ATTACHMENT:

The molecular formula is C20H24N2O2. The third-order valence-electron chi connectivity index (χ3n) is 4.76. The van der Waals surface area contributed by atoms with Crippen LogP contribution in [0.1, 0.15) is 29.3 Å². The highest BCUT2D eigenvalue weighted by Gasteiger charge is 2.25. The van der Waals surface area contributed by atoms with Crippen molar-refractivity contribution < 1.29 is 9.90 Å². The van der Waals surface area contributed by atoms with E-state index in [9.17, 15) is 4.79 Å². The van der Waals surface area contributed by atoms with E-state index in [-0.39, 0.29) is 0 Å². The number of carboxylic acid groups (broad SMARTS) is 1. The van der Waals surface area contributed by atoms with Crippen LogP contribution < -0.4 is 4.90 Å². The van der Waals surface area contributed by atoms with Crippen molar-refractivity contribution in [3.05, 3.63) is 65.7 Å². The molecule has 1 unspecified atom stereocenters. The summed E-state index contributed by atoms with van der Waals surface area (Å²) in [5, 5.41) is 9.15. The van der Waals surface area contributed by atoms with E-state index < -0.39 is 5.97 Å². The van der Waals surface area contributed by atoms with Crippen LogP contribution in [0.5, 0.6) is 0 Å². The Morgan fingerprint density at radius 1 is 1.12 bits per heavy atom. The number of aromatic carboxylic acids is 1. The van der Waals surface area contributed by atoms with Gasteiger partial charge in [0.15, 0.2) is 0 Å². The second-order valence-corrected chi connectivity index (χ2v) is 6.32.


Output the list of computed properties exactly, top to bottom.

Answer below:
The molecular formula is C20H24N2O2. The third-order valence-electron chi connectivity index (χ3n) is 4.76. The van der Waals surface area contributed by atoms with Crippen LogP contribution in [0.1, 0.15) is 29.3 Å². The highest BCUT2D eigenvalue weighted by Gasteiger charge is 2.25. The van der Waals surface area contributed by atoms with Crippen molar-refractivity contribution < 1.29 is 9.90 Å². The van der Waals surface area contributed by atoms with E-state index in [9.17, 15) is 4.79 Å². The van der Waals surface area contributed by atoms with E-state index in [-0.39, 0.29) is 0 Å². The number of carboxylic acid groups (broad SMARTS) is 1. The van der Waals surface area contributed by atoms with Crippen LogP contribution < -0.4 is 4.90 Å². The van der Waals surface area contributed by atoms with Crippen molar-refractivity contribution in [3.05, 3.63) is 65.7 Å². The molecule has 1 unspecified atom stereocenters. The summed E-state index contributed by atoms with van der Waals surface area (Å²) in [5, 5.41) is 9.15. The van der Waals surface area contributed by atoms with E-state index < -0.39 is 5.97 Å². The van der Waals surface area contributed by atoms with Crippen LogP contribution in [0.5, 0.6) is 0 Å². The Morgan fingerprint density at radius 1 is 1.12 bits per heavy atom. The number of aromatic carboxylic acids is 1. The van der Waals surface area contributed by atoms with Gasteiger partial charge in [0.15, 0.2) is 0 Å². The second-order valence-corrected chi connectivity index (χ2v) is 6.32.